“In these modern times, passengers are used to being under video surveillance for a large proportion of their day and expect to be under surveillance from the time they enter the airport until they leave. It would probably surprise them to know that when inside the aircraft they are no longer under the security net of video cameras.Mike Horne gives us some explanations and predictions of where the aircraft video security market is headed.”
A tier 1 partner to major international aircraft manufacturers and a leader in the field of Aerostructures and Interconnection systems, Latécoère has designed and developed modern networked closed-circuit television (CCTV) camera solutions to counter a continuing threat to the airline industry. Several larger OEMs have shown interest, and comprehensive video security systems are starting to appear on commercial airlines worldwide. Cameras can be placed anywhere within the passenger cabin, in cargo areas, in inaccessible avionic bay areas, or on the outside of the aircraft to monitor loading and unloading operations and passenger movement.
Connected through a dedicated high-speed fibre-optic Ethernet network, 4k H264/H265 high resolution cameras, Smart monitors and digital video recorder / servers can be identified and monitored using their location, and the system can be customised to suit individual threats and airline needs. Useful information such as time, tail number, and camera location can be recorded with the video data, and triggers either from video analysis or by a simple event button can be used to start and stop recording. Video data can be accessed using these markers for easier analysis.
Specific airline needs that have been addressed by Latécoère in recent times include the following examples:
a) An airline was experiencing reports of theft from passenger bags. Covert cameras were placed in the cargo bay set to record whenever the cargo doors were open. The cameras were not viewed in real-time or on-board the aircraft at all, but recordings were regularly downloaded and reviewed by security staff at the airline’s head office. Four times the number of reported thefts were detected and the ground staff dealt with. This led to a reduction in losses and a far better response to passenger complaints.
b) An airline was concerned by the levels of Air Rage being reported on flights and was worried about their “duty of care” to their flight crews. Cameras were placed throughout the passenger cabin, with monitors in forward and rear galleys. A small recorder was placed in the Avionics Bay, with an Event Button to start recording located next to the Flight Attendant monitors. Recordings could be used for prosecution, but the simple presence of a camera system was enough to substantially reduce levels of Air Rage.
c) A cargo airline was experiencing high costs for manually checking freight holds for stowaways before each flight. A camera system including sophisticated motion detection algorithms and infra-red lighting was installed on the freighter and the pictures were viewed in real time by the flight crew, enabling a check without entering the cargo area.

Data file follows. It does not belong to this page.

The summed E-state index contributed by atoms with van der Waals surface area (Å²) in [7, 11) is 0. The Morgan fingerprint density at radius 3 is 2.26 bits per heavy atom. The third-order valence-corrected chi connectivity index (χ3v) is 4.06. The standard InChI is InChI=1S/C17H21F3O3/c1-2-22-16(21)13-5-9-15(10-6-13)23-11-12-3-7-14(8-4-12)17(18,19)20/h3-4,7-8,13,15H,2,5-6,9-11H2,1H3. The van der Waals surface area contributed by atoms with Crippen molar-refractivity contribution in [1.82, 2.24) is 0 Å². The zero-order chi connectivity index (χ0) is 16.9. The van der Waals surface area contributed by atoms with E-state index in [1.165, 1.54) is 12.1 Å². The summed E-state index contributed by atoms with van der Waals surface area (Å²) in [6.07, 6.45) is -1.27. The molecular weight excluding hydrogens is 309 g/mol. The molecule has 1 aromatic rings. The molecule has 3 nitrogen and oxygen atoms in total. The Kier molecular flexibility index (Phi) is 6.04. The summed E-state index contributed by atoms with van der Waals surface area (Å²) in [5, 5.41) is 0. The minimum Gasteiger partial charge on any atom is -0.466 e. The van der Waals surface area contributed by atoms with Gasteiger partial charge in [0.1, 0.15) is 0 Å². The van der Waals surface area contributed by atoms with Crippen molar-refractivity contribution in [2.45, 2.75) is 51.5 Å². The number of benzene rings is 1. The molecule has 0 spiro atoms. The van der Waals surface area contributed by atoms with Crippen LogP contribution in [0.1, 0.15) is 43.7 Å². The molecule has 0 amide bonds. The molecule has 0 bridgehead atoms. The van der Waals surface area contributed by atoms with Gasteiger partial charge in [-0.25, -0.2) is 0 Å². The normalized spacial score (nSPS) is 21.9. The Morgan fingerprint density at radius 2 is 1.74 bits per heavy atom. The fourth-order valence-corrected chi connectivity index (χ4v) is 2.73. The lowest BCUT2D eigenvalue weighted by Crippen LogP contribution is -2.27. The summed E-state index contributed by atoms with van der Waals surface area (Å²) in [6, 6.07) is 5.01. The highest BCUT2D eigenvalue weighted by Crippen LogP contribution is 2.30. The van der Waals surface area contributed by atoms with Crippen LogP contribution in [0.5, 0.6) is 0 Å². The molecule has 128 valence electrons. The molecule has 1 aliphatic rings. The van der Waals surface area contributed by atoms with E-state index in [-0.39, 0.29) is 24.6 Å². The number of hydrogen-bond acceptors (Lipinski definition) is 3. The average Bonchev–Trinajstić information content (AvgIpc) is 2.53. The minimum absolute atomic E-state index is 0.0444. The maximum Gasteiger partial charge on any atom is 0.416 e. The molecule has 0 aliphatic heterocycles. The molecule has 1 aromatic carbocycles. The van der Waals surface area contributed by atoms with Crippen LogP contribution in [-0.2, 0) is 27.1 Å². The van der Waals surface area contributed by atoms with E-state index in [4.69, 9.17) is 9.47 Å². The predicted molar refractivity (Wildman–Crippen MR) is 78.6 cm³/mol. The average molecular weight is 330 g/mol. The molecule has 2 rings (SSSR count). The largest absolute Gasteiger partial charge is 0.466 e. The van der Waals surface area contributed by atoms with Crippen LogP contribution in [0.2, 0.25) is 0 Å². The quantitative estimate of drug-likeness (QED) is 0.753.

d) An airline was trying to reduce its insurance costs by preventing damage to aircraft from collisions with ground vehicles during loading and unloading operations. Video recordings of ground-based operations from external cameras were enough to identify the handlers responsible, and for the airline to reduce their liability.
e) An airline was experiencing theft and damage to the aircraft interior while waiting unattended at the gate. It was not clear whether cleaning staff were responsible, or whether non-authorised personnel were gaining entry to the gate area. A system of on-board cameras connected to a Wi-Fi transmitter at the gate and a digital video recorder allowed quick and easy recognition and resolution of the problem, by an office-based security team. Through standard internet connections this team could be located anywhere.
Since 9/11, security cameras around the flight deck door have become commonplace and extending that system to cover the remainder of the aircraft is a logical step in improving security throughout the airline industry. Next would be the integration of cameras into the flight deck with recordings saved on a crash-protected recorder.
Integrated cabin surveillance systems are now being proposed by OEMs in their newly developed aircraft to address airlines’ needs. It is inevitable that the use of these systems will continue to grow, and that passengers will gain an increased sense of security. Latécoère is currently completing the development of a fully integrated, scalable and modular surveillance system for use by OEMs, Airlines and MROs worldwide.
Mike Horne is UK based Business Development Manager for Latécoère and has worked in video on aircraft since 1997. Latécoère will be displaying their fully integrated, scalable and modular surveillance system at the Aircraft Interiors Expo in Hamburg 2-4 April 2019. Mike is also General Manager of the newly formed UK subsidiary, Latécoère Interconnection Systems UK Ltd.
This article is based on the article published in Aviation Security International magazine https://www.asi-mag.com/protecting-aircraft-from-insider-threats-the-use-of-integrated-scalable-and-modular-video-surveillance-solutions/